After 26 years, a beloved cosmetology instructor at Shenandoah High School is hanging up her smock, putting away her curling iron, and retiring.
Mary Ann Turpin-Elder, who has been teaching in El Dorado County since 1986, will celebrate her last day of full-time teaching on Halloween. However she isn’t going away entirely because she will continue to substitute teach.
“This facility is kind of like my child,” she said. “It will be hard to leave it.”
The popular instructor said she has a family type relationship with all her students, many of whom bemoan her leaving. Allison McGee, 18, said she had been in the program since January. “She does everything for us. I don’t know what I’ll do when she retires. She’s always there to help us and keep us on track. She’s always there if we need to talk about things. We’re one big family.”
A former student, Brittany Powell, 24, graduated last January but still stops by even though she now works as a full-time nanny. “I just love her,” she said. “She’s like a mother. She gives the best advice and is loving, supportive, and caring. She constantly caught us doing things we shouldn’t have been doing. It was a really special time in my life.”
Turpin-Elder said the cosmetology program takes high school students two years to complete but for adult students it’s only a little over a year because they can attend full-time. Most students are from El Dorado County but the course also attracts residents of Amador and Sacramento.
“It’s a hands-on industry and will be around forever. A manicure is still cheaper than therapy. And every socio-economic group uses us. This program is successful because the jobs are out there and you are continually learning.”
She said she is very gratified to have helped so many people prepare for a career and noted that she has trained close to 2,000 people in this county alone. “Probably only 50 percent of those trained actually still work in it,” she said. It’s a competitive field. But those who stay with it are quite successful. Many students now have their own shops and are close friends.”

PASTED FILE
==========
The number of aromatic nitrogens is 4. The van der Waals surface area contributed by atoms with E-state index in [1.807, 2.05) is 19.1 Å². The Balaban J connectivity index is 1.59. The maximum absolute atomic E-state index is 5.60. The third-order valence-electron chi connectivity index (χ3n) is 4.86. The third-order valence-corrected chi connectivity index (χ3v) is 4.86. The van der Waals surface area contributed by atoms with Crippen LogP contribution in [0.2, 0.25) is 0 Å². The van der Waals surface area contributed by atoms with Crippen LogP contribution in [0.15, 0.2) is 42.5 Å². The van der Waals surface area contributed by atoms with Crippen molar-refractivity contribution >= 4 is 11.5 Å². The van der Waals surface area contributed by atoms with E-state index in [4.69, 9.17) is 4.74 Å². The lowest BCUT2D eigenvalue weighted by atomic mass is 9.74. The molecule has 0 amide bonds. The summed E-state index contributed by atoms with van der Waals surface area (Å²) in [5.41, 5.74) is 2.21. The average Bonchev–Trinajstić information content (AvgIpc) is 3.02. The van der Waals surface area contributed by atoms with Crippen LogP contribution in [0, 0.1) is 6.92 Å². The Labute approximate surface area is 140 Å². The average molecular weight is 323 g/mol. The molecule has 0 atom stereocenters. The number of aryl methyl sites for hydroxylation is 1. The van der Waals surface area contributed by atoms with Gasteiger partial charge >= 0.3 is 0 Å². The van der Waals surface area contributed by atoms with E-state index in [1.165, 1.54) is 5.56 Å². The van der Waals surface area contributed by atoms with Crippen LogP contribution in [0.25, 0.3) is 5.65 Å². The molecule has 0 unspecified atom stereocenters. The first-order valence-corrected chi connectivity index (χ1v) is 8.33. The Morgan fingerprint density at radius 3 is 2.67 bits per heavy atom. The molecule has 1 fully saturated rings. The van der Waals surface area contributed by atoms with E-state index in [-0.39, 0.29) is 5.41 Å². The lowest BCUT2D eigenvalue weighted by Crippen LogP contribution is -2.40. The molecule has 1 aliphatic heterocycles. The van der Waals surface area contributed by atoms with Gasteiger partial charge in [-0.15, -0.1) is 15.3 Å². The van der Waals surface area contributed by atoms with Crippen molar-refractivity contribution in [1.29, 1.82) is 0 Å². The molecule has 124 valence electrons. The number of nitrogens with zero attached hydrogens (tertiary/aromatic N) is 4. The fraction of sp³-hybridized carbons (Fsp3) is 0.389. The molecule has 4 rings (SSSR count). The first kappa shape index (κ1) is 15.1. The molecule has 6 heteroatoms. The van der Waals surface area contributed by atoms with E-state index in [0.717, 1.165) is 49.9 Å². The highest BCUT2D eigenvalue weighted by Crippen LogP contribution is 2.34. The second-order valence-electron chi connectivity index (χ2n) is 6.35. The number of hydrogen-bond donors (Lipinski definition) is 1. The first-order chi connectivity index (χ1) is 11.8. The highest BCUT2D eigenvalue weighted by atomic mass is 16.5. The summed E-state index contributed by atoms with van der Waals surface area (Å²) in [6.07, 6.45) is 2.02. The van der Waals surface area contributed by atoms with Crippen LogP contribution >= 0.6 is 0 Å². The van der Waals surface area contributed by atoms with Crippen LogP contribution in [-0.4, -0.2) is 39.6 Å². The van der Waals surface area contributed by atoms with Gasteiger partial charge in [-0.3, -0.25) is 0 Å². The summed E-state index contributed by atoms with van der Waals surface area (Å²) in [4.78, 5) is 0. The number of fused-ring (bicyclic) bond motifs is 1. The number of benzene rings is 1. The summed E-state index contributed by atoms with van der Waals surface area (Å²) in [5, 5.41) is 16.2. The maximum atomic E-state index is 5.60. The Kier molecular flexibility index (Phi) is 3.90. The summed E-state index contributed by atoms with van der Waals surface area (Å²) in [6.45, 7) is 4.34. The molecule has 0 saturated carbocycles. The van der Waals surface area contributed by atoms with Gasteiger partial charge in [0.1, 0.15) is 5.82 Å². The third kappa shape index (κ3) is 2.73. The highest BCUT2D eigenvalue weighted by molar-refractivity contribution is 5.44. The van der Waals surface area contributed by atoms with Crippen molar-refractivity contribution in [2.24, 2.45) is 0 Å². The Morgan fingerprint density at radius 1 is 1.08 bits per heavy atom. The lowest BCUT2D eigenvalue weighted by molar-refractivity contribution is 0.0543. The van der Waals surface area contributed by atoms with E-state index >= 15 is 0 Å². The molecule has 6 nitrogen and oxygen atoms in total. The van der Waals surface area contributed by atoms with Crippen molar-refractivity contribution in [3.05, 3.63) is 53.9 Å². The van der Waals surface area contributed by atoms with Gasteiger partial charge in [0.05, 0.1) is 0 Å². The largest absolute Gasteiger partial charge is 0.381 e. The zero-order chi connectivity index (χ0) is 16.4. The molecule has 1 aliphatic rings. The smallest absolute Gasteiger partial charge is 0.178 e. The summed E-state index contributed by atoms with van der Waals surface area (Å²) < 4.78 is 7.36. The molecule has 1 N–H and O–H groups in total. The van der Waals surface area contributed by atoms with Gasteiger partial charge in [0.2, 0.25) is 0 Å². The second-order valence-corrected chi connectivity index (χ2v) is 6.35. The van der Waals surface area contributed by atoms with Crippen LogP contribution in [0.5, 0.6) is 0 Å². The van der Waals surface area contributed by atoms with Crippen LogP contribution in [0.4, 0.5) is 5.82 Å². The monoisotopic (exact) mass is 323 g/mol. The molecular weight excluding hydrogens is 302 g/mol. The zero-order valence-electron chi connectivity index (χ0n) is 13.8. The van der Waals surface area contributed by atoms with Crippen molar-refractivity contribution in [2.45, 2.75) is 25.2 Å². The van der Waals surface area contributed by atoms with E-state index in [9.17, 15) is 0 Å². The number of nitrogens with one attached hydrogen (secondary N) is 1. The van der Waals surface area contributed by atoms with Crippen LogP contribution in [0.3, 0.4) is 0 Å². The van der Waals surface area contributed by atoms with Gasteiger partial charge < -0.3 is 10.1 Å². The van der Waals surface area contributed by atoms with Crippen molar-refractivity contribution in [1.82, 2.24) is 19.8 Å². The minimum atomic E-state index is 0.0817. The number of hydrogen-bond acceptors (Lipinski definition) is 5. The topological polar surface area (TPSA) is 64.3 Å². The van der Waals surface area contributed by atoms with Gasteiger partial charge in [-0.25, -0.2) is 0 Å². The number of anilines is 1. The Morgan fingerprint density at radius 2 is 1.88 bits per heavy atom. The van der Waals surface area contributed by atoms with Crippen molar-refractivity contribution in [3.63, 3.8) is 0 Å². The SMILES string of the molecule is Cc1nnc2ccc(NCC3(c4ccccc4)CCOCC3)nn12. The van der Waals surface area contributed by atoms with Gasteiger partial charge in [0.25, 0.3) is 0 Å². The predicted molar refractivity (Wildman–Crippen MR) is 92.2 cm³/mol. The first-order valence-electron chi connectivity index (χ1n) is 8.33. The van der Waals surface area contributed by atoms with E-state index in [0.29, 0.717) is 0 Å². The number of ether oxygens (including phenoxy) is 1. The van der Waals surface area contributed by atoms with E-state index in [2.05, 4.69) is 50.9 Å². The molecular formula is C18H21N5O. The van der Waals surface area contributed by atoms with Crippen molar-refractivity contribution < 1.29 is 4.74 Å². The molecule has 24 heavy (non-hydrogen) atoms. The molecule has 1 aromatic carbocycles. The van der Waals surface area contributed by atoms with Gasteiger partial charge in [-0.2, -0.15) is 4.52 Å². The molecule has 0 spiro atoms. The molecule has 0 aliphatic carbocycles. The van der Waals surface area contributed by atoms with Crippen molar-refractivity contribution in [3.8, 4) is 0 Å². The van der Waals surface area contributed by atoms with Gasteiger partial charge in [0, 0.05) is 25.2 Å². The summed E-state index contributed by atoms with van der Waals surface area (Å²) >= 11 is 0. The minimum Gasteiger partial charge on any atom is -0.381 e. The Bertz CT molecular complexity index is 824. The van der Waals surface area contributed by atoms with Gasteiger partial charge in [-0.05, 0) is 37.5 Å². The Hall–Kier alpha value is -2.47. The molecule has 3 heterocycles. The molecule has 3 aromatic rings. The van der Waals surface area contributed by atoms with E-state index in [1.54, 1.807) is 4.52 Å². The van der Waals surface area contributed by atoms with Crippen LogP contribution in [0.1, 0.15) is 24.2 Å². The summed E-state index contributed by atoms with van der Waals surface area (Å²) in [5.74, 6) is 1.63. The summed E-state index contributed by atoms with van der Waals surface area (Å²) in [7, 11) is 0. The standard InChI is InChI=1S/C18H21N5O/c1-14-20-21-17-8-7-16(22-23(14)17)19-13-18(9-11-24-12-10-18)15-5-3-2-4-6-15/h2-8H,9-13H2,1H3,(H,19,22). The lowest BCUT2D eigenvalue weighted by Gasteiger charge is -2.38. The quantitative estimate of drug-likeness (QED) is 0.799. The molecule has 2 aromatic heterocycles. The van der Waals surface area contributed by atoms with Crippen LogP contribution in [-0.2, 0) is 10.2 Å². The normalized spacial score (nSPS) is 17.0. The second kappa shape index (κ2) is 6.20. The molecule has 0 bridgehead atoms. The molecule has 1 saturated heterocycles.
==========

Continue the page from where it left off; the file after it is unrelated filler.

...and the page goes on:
Turpin-Elder said one of the big attractions of the program is that it is so inexpensive. It’s free to high school students and adults only pay $3,000. In comparison, private cosmetology schools charge anywhere from $16,000 to $24,000 and attending college is far more expensive.
Carla Valencia is one example of an adult returning to school. At 48, she said she is the oldest student in the class. “(Turpin-Elder) is beautiful,” she said. “She makes the class interesting and really gives a thorough answer. She’s kind and thoughtful. She does a good job of keeping the younger students grounded. She doesn’t let them get away with stuff. She follows through. She doesn’t play favorites. There are certain rules to follow and they’re the same for everyone. She’s fair and has a great sense of humor. She even gives us songs to remember things. I will miss her a lot.”
Turpin-Elder says she sees her students as part of an extended family, “and I’m like the old lady in the shoe. All my children have their special needs to grow. I teach them life skills and help them with growing pains, boyfriend problems, and other issues they face.
“The students come up with so many things. All the girl drama. With 65 women in one room, it gets a little hairy at times. One group doesn’t like the other. I try to keep the peace. I’ve had students with drug problems and sometimes there are violent actions. But it’s just part of life. Every day is different.”
Turpin-Elder said she is retiring now so she and her husband can do some traveling and because her body is tired. “It’s time to turn it over to younger blood,” she said.
She and her husband have already made plans to go to the Virgin Islands and they have bought tickets for a six-week trip to Australia and New Zealand, although she said she doesn’t know how she’ll adjust to six weeks of vacation.
But before they leave, she and her students will gather on Halloween for one last beauty makeover session.
Some students already said they plan to cry.
Contact Dawn Hodson at 530-344-5071 or firstname.lastname@example.org. Follow @DHodsonMtDemo on Twitter.